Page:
TOPPENISH, Wash. – The front wall of the old wooden barn was buckled, and the roof was bowed. It took two weeks just to straighten the structure.
But thanks to a $14,000 grant from the Washington Department of Archaeology and Historic Preservation, the barn is standing tall again on the farm.
Established in 2007, the grant program assists with rehabilitation projects designed to stabilize and preserve designated Heritage Barns across the state.
Washington lawmakers have appropriated $500,000 for the next two years to support the next round of the program, and the state is gearing up to accept applications.
“Barns are iconic structures in our agricultural landscape, and farming is a huge part of our economy,” department director Allyson Brooks said. “This is our way of assisting our ag community, while preserving iconic structures on the landscape.”
The applications are competitive, and they must meet several criteria, including the historical significance of the barn, urgency of needed repairs and provisions for long-term preservation.
Priority is given to barns that remain in agricultural use, and barn owners must match grant awards dollar for dollar.
Stuart Parrish worked full time for seven weeks, along with three others, to refurbish one of the family’s barns, which sits on one of four main drags into Toppenish, a rural farm town south of Yakima with the motto “Where the West Still Lives.”
The Parrish family has farmed in Central Washington’s Yakima Valley for decades – raising cattle and growing everything from grapes and hops to corn and mint – and worked the property associated with this particular barn for 30 years before buying it about six years ago.
The barn was in sad shape, Parrish said. While the family could have built a new barn more quickly and at roughly the same cost, they wanted to restore the historic structure that had seen so much over the years.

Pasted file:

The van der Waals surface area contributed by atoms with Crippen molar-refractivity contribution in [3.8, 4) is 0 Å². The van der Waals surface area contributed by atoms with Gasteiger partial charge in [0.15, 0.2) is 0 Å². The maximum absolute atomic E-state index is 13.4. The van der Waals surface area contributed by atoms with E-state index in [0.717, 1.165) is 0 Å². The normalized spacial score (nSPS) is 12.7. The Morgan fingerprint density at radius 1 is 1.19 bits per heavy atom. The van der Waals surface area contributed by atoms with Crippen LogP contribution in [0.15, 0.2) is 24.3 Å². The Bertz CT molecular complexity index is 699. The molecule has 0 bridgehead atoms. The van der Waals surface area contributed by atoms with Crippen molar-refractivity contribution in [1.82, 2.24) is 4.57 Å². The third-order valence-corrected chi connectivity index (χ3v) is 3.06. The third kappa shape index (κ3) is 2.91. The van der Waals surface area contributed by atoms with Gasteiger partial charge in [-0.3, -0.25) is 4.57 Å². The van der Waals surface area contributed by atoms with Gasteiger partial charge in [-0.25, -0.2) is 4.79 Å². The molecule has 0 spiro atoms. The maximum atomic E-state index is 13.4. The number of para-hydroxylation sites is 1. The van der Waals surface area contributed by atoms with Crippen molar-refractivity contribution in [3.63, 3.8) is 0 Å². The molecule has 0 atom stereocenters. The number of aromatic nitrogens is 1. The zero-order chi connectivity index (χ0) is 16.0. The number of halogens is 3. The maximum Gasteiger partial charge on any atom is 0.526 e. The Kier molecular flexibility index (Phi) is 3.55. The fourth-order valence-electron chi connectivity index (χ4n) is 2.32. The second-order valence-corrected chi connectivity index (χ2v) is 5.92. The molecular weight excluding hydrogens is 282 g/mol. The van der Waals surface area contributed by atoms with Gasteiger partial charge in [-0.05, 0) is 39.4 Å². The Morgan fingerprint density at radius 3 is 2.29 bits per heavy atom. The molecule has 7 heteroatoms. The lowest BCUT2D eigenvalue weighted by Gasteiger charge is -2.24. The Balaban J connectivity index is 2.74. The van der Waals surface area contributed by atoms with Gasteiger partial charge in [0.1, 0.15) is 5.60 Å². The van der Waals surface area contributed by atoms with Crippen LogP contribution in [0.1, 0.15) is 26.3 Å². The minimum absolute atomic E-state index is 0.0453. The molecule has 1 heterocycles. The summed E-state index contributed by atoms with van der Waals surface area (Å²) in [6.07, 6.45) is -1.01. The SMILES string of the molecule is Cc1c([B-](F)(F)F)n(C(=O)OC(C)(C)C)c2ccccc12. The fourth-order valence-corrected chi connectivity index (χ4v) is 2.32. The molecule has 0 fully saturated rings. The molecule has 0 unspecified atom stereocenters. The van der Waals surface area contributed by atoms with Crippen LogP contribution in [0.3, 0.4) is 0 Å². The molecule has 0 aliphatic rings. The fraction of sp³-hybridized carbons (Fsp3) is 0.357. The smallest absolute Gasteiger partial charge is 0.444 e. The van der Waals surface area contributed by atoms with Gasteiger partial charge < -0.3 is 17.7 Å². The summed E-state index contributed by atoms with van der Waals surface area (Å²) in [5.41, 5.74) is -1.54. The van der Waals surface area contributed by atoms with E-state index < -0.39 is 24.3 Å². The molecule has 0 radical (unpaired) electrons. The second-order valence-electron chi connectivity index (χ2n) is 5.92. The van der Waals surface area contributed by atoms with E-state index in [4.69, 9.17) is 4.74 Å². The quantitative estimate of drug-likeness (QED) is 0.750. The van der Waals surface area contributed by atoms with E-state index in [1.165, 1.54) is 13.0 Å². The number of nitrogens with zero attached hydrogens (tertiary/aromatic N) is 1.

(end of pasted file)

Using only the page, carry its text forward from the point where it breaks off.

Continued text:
Most recently, the 1920 barn stood in 3 feet of water during the Yakima Valley flooding of 1996.
“We tried to keep a lot of the details of the original barn,” he said. “And people were really invested in the project, stopping by all the time to watch the work.”
Parrish received a $14,000 grant for the project. He estimates the total cost at around $45,000.
Washington boasts more than 500 designated Heritage Barns in all 39 counties. So far, the program has reviewed nearly 240 grant applications since its inception, and more than 46 barns have been refurbished.
For the $500,000 the state has to dole out every two years, the state department receives nearly $2 million in applications, Brooks said.
“That shows a real need out there,” she said. “You cannot farm without a barn.”
And the money tends to stay in the local community, she said. Farmers buy local supplies and hire local laborers to do the work.
“For very little money, you’re getting all these great outcomes,” she said. We’re hoping to continue to help our working farms. It’s a great connection between agriculture and historic preservation.”
Historic agricultural structures listed in the Heritage Barn Register, the Washington Heritage Register or the National Register of Historic Places are eligible to receive grant funds.
To be eligible for listing in the Heritage Barn Register, barns must be more than 50 years old and retain a significant degree of historic integrity.
Grant applications are due Oct. 28, with grant awards slated to be announced in early 2014.